New Life Evangelistic Center

New Life Evangelistic Center is located in downtown St. Louis.
Durrie Bouscaren | St. Louis Public Radio | file photo

The Board of Building Appeals in St. Louis city board has unanimously voted to require a downtown homeless shelter to seek approval from its neighbors for a new occupancy permit.

The board also voted Thursday to allow New Life Evangelistic Center to continue operating next to a school.

St. Louis city police convene June 28, 2016 at the park across the street from the St. Louis Public Library headquarters on Olive Street downtown. People experiencing homelessness often can be found at the park.
Rachel Lippmann | St. Louis Public Radio

Homeless advocates say a bill being considered by St. Louis aldermen would bar them from helping people in need.

The measure would require a vendor’s license to distribute food, blankets or other goods on city sidewalks or parks — even if those items are being given away. It would also make it illegal to give anything away between 11 p.m. and 6 a.m.

New Life attorney Todd Lubben, right, asks New Life Vice President Raymond Redlich a question during testimony May 26, 2016.
Camille Phillips | St. Louis Public Radio

Updated May 26 with final testimony - By this time next month New Life Evangelistic Center could know whether St. Louis will give the downtown shelter a new occupancy permit without the approval of its neighbors. The city's Board of Building Appeals finished hearing testimony Thursday in an appeal requested by New Life. The shelter is also asking for an exemption to continue operating within 500 feet of a school.

The appeal is a follow-up to a December 2014 ruling, when another city board found New Life was a detriment to the neighborhood.

New Life Evangelistic Center, 1411 Locust St. in downtown St. Louis.
via Flickr | pasa 47.

Updated Dec. 9 with city permit denial - St. Louis has denied a request from the New Life Evangelistic Center to be exempted from two city code requirements as it applies for a new occupancy permit for its homeless shelter. Those city codes forbid shelters from being within 500 feet of a school, and require them to get the written support of local business owners and residents.

New Life Evangelistic Center is located in downtown St. Louis.
Durrie Bouscaren | St. Louis Public Radio | file photo

The New Life Evangelistic Center in downtown St. Louis has long been at odds with the city over its ability to safely shelter more than a hundred people every night. But a big part of what keeps the shelter afloat has been left out of the debate: its practice of requiring long-term residents to work full time without pay in exchange for room and board. In addition, residents who receive supplemental social security checks for their disabilities are required to donate 40 percent of their income to the church.

Larry Rice, the director of the New Life Evangelistic Center, holds a press conference in a worship area that also serves as an overflow room to accommodate additional people at the shelter.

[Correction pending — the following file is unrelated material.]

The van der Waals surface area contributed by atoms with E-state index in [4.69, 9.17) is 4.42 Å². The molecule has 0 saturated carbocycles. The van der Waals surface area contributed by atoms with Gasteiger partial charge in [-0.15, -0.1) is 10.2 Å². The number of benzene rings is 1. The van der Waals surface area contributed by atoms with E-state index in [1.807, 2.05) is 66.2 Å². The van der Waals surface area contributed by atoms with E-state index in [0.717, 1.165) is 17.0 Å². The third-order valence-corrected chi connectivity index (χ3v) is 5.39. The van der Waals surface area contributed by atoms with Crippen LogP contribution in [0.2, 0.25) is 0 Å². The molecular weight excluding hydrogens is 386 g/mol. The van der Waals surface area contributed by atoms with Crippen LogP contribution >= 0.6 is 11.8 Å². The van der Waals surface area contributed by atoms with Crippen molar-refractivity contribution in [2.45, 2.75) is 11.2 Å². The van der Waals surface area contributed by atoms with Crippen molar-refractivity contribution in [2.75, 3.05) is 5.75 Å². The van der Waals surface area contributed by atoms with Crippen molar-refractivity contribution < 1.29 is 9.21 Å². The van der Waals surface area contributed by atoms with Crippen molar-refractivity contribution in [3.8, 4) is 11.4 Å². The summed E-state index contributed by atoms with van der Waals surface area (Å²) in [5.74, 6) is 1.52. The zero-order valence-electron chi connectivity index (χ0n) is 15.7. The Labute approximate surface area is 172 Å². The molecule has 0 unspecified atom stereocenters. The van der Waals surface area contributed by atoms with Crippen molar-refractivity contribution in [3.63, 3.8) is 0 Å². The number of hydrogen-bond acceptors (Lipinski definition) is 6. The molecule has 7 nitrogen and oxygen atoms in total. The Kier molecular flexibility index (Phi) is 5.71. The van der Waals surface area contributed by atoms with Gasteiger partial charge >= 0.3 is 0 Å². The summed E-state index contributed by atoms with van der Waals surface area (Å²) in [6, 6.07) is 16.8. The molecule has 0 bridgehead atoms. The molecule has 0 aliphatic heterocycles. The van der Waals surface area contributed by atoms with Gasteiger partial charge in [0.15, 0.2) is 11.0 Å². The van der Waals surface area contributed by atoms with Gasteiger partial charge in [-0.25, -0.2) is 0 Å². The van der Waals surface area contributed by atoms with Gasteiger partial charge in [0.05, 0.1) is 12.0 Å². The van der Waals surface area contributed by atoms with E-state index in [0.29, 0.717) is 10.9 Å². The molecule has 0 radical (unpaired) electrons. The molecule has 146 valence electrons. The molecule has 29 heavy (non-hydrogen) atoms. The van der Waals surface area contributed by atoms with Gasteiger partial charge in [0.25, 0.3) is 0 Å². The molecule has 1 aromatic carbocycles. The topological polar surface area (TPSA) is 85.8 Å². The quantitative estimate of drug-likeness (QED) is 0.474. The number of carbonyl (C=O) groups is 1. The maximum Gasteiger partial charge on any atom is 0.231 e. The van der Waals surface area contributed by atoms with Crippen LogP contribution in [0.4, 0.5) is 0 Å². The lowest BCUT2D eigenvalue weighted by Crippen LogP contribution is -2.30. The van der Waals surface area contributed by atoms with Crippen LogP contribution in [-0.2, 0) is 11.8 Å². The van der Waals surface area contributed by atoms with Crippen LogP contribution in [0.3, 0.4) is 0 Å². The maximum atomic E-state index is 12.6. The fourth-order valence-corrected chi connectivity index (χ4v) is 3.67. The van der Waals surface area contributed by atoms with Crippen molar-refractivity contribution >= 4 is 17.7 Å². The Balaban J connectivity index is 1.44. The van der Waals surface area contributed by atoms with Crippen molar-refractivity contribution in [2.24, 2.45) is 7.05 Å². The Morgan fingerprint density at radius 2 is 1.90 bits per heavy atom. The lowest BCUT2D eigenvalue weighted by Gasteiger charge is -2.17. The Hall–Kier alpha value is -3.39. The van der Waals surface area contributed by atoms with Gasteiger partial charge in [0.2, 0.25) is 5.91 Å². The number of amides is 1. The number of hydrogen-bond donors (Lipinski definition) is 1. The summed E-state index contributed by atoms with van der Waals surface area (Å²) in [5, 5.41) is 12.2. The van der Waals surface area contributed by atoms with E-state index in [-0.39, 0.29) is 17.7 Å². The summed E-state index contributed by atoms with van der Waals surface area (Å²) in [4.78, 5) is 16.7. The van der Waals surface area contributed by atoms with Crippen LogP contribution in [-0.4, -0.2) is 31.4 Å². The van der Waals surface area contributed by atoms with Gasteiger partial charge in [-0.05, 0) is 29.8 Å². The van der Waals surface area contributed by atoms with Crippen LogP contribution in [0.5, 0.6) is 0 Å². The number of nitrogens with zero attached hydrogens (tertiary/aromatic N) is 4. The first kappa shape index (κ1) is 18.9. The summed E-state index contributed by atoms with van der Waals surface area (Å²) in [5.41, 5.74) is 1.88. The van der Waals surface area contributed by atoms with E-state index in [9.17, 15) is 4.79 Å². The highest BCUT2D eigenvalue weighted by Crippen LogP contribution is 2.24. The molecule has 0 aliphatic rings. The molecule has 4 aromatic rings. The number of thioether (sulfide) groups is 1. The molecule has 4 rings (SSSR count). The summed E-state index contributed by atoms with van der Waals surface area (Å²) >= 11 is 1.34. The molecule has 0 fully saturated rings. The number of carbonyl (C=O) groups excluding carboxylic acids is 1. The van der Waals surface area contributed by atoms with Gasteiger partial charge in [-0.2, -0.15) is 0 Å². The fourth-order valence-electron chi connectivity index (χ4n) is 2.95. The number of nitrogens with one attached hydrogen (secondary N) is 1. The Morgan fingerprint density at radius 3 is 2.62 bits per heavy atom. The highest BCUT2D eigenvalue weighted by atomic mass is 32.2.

Durrie Bouscaren | St. Louis Public Radio

A federal judge has ruled that the New Life Evangelistic Center in downtown St. Louis can stay open, until further order from the court.  

Gateway 180 at 19th St. and Cole St. provides shelter to more than 100 women and families.
Camille Phillips | St. Louis Public Radio

The city of St. Louis is following through on its goal to open two emergency homeless shelters by mid-April, but a lot of the details are still being worked out.

The men’s shelter is temporarily being housed at the 12th and Park Recreation Center in the LaSalle Park neighborhood.

photo of NLEC. Only emergency shelter in the region that will take anyone. Run by Larry Rice
Rachel Lippmann/St. Louis Public Radio

The city of St. Louis says it will meet an April 12 deadline to open new emergency homeless shelters.

The city announced in February that it was seeking providers who were capable of opening as many as 250 beds by that deadline, either by expanding their existing facilities or by building new ones.

New Life Evangelistic Center director Larry Rice (center) said the emergency homeless shelter will seek an injunction against a city deadline to reduce its overnight beds.
Stephanie Lecci | St. Louis Public Radio

Updated 11:45 p.m. May 28

Rev. Larry Rice, city of St. Louis attorneys and neighborhood stakeholders are continuing with mediation that could allow his homeless shelter downtown to remain open and avoid going to trial this September.

According to a spokeswoman for New Life Evangelistic Center, the parties met for 9 hours on Wednesday in Clayton, but reached no final agreements.

Anthony Knight, left, listens as New Life Shelter Manager Scott Eagen addresses the group. Bob Linsey and Lamont Belle in the backround look on.
Camille Phillips/St. Louis Public Radio

A small group of people, many connected to New Life Evangelistic Center, gathered Saturday for a meeting of the Metro St. Louis Coalition for the Homeless.  The group’s main topic of discussion was what to do now that the city has declared New Life’s emergency shelter a nuisance and given the organization until May to reduce the number of people they serve or shut down.

Protests at Board of Public Service meeting 12-23-14
(Rachel Lippmann/St. Louis Public Radio)